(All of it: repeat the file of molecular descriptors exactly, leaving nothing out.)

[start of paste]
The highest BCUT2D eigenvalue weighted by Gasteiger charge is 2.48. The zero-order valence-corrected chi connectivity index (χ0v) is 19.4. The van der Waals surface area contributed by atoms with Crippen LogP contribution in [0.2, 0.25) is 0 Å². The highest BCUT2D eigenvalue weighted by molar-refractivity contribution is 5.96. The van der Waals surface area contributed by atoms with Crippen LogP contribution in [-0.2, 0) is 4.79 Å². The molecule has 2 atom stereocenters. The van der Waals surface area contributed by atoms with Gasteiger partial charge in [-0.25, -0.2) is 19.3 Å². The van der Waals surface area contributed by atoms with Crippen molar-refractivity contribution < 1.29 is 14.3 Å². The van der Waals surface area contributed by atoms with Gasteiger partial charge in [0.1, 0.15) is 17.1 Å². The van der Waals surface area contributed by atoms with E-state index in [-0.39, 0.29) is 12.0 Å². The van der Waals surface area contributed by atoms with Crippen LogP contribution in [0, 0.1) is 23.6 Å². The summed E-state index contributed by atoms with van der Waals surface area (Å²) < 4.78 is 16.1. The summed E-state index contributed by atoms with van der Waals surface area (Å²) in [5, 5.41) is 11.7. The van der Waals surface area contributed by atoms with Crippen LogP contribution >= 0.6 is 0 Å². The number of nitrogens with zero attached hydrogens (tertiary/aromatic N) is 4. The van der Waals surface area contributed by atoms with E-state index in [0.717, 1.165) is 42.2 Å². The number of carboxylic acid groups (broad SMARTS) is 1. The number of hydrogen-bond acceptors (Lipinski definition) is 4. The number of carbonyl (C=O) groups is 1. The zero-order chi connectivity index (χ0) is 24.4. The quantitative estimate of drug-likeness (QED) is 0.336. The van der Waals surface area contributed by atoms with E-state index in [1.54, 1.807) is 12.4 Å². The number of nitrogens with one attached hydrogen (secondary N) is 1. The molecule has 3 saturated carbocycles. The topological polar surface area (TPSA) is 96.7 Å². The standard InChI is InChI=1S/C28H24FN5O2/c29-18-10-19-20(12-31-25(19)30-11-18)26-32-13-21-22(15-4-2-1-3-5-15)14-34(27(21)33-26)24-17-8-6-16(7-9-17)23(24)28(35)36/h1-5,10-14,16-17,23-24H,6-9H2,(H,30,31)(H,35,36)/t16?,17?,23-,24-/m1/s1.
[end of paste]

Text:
The highest BCUT2D eigenvalue weighted by Gasteiger charge is 2.48. The zero-order valence-corrected chi connectivity index (χ0v) is 19.4. The van der Waals surface area contributed by atoms with Crippen LogP contribution in [0.2, 0.25) is 0 Å². The highest BCUT2D eigenvalue weighted by molar-refractivity contribution is 5.96. The van der Waals surface area contributed by atoms with Crippen LogP contribution in [-0.2, 0) is 4.79 Å². The molecule has 2 atom stereocenters. The van der Waals surface area contributed by atoms with Gasteiger partial charge in [-0.25, -0.2) is 19.3 Å². The van der Waals surface area contributed by atoms with Crippen molar-refractivity contribution < 1.29 is 14.3 Å². The van der Waals surface area contributed by atoms with Gasteiger partial charge in [0.1, 0.15) is 17.1 Å². The van der Waals surface area contributed by atoms with E-state index in [-0.39, 0.29) is 12.0 Å². The van der Waals surface area contributed by atoms with Crippen LogP contribution in [0, 0.1) is 23.6 Å². The summed E-state index contributed by atoms with van der Waals surface area (Å²) < 4.78 is 16.1. The summed E-state index contributed by atoms with van der Waals surface area (Å²) in [5, 5.41) is 11.7. The van der Waals surface area contributed by atoms with Crippen LogP contribution >= 0.6 is 0 Å². The number of nitrogens with zero attached hydrogens (tertiary/aromatic N) is 4. The van der Waals surface area contributed by atoms with E-state index in [0.717, 1.165) is 42.2 Å². The number of carboxylic acid groups (broad SMARTS) is 1. The number of hydrogen-bond acceptors (Lipinski definition) is 4. The number of carbonyl (C=O) groups is 1. The zero-order chi connectivity index (χ0) is 24.4. The quantitative estimate of drug-likeness (QED) is 0.336. The van der Waals surface area contributed by atoms with E-state index in [1.54, 1.807) is 12.4 Å². The number of nitrogens with one attached hydrogen (secondary N) is 1. The molecule has 3 saturated carbocycles. The topological polar surface area (TPSA) is 96.7 Å². The standard InChI is InChI=1S/C28H24FN5O2/c29-18-10-19-20(12-31-25(19)30-11-18)26-32-13-21-22(15-4-2-1-3-5-15)14-34(27(21)33-26)24-17-8-6-16(7-9-17)23(24)28(35)36/h1-5,10-14,16-17,23-24H,6-9H2,(H,30,31)(H,35,36)/t16?,17?,23-,24-/m1/s1.